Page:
Some critics of Catholicism like to point out that Catholics are also divided. “Look here!” they cry, “You Catholics also have liberals and conservatives. You have homosexual priests. You have women pushing for ordination. You have New Age theologians and the majority of Catholics ignore Humane Vitae, don’t believe in transubstantiation etc etc.”
Unity and Uniformity
July 29, 2008 by 36 Comments
Of course we do. These are called ‘bad Catholics’ or ‘dissenters’. There is room for differences of opinions and styles, but where it needs to be, the Catholic Church’s teaching is quite clear on both doctrine and morals, and when there is lack of clarity the Church is quick to clarify for the good of the faithful. There is room for difference of opinion and there is a hierarchy of truth–some truths demanding greater adherence than others. Clarity of teaching is available for all who wish to be faithful Catholics. Those who disobey the teaching of the Catholic Church do so either out of innocent ignorance, poor formation or deliberate and knowing rebellion against the authority they claim to follow.
Because the Church does not enforce uniformity does not negate her essential unity. There is an underlying organic unity to the Catholic Church which is like that within a family. A family may have rebellious members, sick or unpleasant members or downright crazy members. They might be an embarrassment, a nuisance and a headache, but they are still members of the family and an inner, organic unity still exists between them and their other family members.
The unity is preserved not by total, uniformity of belief and practice, or by complete and total obedience on the part of all her members. The unity is preserved because of the existence of a unified teaching authority and the universal pastor.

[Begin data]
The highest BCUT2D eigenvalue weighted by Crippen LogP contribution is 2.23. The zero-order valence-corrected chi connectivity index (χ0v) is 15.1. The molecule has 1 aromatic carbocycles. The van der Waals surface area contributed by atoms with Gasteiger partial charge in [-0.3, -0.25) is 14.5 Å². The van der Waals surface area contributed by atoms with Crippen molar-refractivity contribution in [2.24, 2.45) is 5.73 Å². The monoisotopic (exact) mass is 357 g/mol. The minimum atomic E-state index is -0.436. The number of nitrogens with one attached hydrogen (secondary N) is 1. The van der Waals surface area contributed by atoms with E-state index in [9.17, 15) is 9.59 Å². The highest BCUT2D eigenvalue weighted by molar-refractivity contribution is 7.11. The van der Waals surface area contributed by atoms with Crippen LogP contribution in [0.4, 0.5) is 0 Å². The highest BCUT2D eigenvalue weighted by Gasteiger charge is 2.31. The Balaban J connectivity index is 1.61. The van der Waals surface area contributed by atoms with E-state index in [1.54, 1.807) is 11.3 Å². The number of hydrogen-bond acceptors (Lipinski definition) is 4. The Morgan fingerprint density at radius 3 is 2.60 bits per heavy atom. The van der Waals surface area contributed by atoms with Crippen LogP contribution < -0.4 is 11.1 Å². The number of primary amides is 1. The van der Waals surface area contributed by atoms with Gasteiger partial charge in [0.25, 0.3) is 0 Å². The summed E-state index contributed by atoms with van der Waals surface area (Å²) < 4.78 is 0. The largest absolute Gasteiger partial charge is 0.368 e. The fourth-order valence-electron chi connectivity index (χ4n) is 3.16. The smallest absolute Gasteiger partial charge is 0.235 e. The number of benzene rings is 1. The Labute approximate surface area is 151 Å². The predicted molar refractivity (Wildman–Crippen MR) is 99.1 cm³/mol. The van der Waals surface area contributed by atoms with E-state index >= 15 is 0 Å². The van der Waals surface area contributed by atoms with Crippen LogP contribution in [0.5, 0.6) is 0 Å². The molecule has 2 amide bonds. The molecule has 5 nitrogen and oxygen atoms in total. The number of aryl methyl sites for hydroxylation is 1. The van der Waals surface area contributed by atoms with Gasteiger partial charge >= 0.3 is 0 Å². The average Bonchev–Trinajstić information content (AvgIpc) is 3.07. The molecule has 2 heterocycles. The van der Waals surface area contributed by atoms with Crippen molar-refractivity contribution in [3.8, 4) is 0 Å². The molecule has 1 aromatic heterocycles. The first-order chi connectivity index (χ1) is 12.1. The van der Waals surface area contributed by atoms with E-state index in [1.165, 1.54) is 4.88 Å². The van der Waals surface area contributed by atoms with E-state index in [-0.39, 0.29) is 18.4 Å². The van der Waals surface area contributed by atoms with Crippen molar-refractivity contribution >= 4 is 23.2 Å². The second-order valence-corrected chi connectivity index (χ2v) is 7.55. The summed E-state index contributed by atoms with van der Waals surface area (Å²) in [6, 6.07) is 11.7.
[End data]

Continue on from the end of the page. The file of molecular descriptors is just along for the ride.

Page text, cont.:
The teaching authority of the Catholic Church is not validated by the number of people who obey her laws any more than the validity of the Ten Commandments is validated by the number of people who keep them perfectly. In fact, the validity and need for the Ten Commandments is actually proved by the fact that they are disobeyed. When we see the chaos that results from our disobedience we see all the more how important the Ten Commandments are. When a person is killed by a car going 70 in a 30mph zone we realize why the 30 mph. speed limit is necessary.
Likewise with the teaching of the Catholic faith. Those who disobey and dissent only prove the wisdom and necessity of the Church’s teaching. It is this underlying unity and integrity which exists within Catholicism because of the unified teaching and the role of the universal pastor.
The dis-unity of Protestant sects, on the other hand, is total. With the lack of any unified teaching or any universal pastor each individual must become his own pastor. “We will not have a Pope!” they cry. What they really mean is that they will not have a Pope, for when there is not one Pope every man becomes his own Pope. So either have one Pope or millions.
When challenged on this matter Protestants are notably without an answer. When asked by what authority they teach, interpret the Bible or announce the truth on some matter they have nothing–absolutely nothing to fall back on except their own opinions based on their religious experience.
This ‘experience’ is usually intellectually vacuous, sentimental, unsubstantiated with either facts or history, if Scriptural at all it is based on a few shallow proof texts and is as ephemeral as the emotion in a greeting card.